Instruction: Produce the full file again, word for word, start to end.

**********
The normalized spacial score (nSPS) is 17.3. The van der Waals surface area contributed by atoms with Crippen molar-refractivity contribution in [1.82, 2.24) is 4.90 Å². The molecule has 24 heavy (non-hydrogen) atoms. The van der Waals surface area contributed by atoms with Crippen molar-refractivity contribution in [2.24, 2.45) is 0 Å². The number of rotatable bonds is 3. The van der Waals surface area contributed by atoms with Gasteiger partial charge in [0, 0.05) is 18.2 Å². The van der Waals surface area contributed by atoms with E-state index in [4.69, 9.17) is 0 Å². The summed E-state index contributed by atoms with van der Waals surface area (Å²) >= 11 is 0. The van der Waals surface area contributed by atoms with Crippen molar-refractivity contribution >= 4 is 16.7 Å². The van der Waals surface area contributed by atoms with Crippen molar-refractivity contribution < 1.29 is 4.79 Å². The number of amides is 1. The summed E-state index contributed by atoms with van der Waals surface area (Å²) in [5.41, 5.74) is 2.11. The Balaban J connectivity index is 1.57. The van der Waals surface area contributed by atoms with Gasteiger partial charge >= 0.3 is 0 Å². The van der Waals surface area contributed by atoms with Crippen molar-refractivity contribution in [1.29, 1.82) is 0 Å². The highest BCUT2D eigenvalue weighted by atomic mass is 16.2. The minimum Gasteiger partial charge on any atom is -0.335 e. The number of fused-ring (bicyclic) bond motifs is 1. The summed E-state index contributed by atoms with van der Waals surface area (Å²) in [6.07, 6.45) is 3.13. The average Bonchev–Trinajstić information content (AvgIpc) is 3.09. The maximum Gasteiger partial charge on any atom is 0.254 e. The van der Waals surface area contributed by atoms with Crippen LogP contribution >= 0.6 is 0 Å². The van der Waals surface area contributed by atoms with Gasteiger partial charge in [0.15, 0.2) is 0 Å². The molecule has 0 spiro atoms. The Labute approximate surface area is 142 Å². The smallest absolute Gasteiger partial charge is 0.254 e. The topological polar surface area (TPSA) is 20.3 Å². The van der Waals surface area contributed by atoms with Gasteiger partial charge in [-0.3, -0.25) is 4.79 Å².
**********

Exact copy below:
The normalized spacial score (nSPS) is 17.3. The van der Waals surface area contributed by atoms with Crippen molar-refractivity contribution in [1.82, 2.24) is 4.90 Å². The molecule has 24 heavy (non-hydrogen) atoms. The van der Waals surface area contributed by atoms with Crippen molar-refractivity contribution in [2.24, 2.45) is 0 Å². The number of rotatable bonds is 3. The van der Waals surface area contributed by atoms with Gasteiger partial charge in [0, 0.05) is 18.2 Å². The van der Waals surface area contributed by atoms with E-state index in [4.69, 9.17) is 0 Å². The summed E-state index contributed by atoms with van der Waals surface area (Å²) >= 11 is 0. The van der Waals surface area contributed by atoms with Crippen molar-refractivity contribution >= 4 is 16.7 Å². The van der Waals surface area contributed by atoms with Crippen molar-refractivity contribution < 1.29 is 4.79 Å². The number of amides is 1. The summed E-state index contributed by atoms with van der Waals surface area (Å²) in [5.41, 5.74) is 2.11. The Balaban J connectivity index is 1.57. The van der Waals surface area contributed by atoms with Gasteiger partial charge >= 0.3 is 0 Å². The van der Waals surface area contributed by atoms with Crippen molar-refractivity contribution in [1.29, 1.82) is 0 Å². The highest BCUT2D eigenvalue weighted by atomic mass is 16.2. The minimum Gasteiger partial charge on any atom is -0.335 e. The number of fused-ring (bicyclic) bond motifs is 1. The summed E-state index contributed by atoms with van der Waals surface area (Å²) in [6.07, 6.45) is 3.13. The average Bonchev–Trinajstić information content (AvgIpc) is 3.09. The maximum Gasteiger partial charge on any atom is 0.254 e. The van der Waals surface area contributed by atoms with Crippen LogP contribution >= 0.6 is 0 Å². The van der Waals surface area contributed by atoms with Gasteiger partial charge in [0.15, 0.2) is 0 Å². The molecule has 0 spiro atoms. The Labute approximate surface area is 142 Å². The smallest absolute Gasteiger partial charge is 0.254 e. The topological polar surface area (TPSA) is 20.3 Å². The van der Waals surface area contributed by atoms with Gasteiger partial charge in [-0.3, -0.25) is 4.79 Å².